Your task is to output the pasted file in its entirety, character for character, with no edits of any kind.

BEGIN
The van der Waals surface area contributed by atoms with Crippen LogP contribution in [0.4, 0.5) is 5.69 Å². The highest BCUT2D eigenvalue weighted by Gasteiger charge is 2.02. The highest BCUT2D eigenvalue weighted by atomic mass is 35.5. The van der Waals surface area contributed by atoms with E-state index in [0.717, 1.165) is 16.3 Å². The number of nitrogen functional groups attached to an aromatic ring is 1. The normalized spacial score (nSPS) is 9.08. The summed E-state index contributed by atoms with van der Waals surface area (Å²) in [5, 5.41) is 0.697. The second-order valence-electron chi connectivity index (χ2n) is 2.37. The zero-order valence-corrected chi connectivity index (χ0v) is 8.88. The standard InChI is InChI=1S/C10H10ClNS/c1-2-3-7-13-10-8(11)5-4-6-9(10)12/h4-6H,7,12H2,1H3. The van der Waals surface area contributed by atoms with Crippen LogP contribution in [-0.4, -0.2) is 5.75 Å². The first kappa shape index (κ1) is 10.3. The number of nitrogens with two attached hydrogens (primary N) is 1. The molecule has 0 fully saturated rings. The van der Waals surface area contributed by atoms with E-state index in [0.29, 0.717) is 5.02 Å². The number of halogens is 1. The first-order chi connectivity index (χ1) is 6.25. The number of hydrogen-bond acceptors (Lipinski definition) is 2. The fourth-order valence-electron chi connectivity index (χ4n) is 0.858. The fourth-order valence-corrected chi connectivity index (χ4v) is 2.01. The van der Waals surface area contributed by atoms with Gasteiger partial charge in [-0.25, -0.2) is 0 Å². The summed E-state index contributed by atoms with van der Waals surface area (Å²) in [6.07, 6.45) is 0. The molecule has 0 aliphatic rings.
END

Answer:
The van der Waals surface area contributed by atoms with Crippen LogP contribution in [0.4, 0.5) is 5.69 Å². The highest BCUT2D eigenvalue weighted by Gasteiger charge is 2.02. The highest BCUT2D eigenvalue weighted by atomic mass is 35.5. The van der Waals surface area contributed by atoms with E-state index in [0.717, 1.165) is 16.3 Å². The number of nitrogen functional groups attached to an aromatic ring is 1. The normalized spacial score (nSPS) is 9.08. The summed E-state index contributed by atoms with van der Waals surface area (Å²) in [5, 5.41) is 0.697. The second-order valence-electron chi connectivity index (χ2n) is 2.37. The zero-order valence-corrected chi connectivity index (χ0v) is 8.88. The standard InChI is InChI=1S/C10H10ClNS/c1-2-3-7-13-10-8(11)5-4-6-9(10)12/h4-6H,7,12H2,1H3. The van der Waals surface area contributed by atoms with Crippen LogP contribution in [-0.4, -0.2) is 5.75 Å². The first kappa shape index (κ1) is 10.3. The number of nitrogens with two attached hydrogens (primary N) is 1. The molecule has 0 fully saturated rings. The van der Waals surface area contributed by atoms with E-state index in [0.29, 0.717) is 5.02 Å². The number of halogens is 1. The first-order chi connectivity index (χ1) is 6.25. The number of hydrogen-bond acceptors (Lipinski definition) is 2. The fourth-order valence-electron chi connectivity index (χ4n) is 0.858. The fourth-order valence-corrected chi connectivity index (χ4v) is 2.01. The van der Waals surface area contributed by atoms with Gasteiger partial charge in [-0.25, -0.2) is 0 Å². The summed E-state index contributed by atoms with van der Waals surface area (Å²) in [6.07, 6.45) is 0. The molecule has 0 aliphatic rings.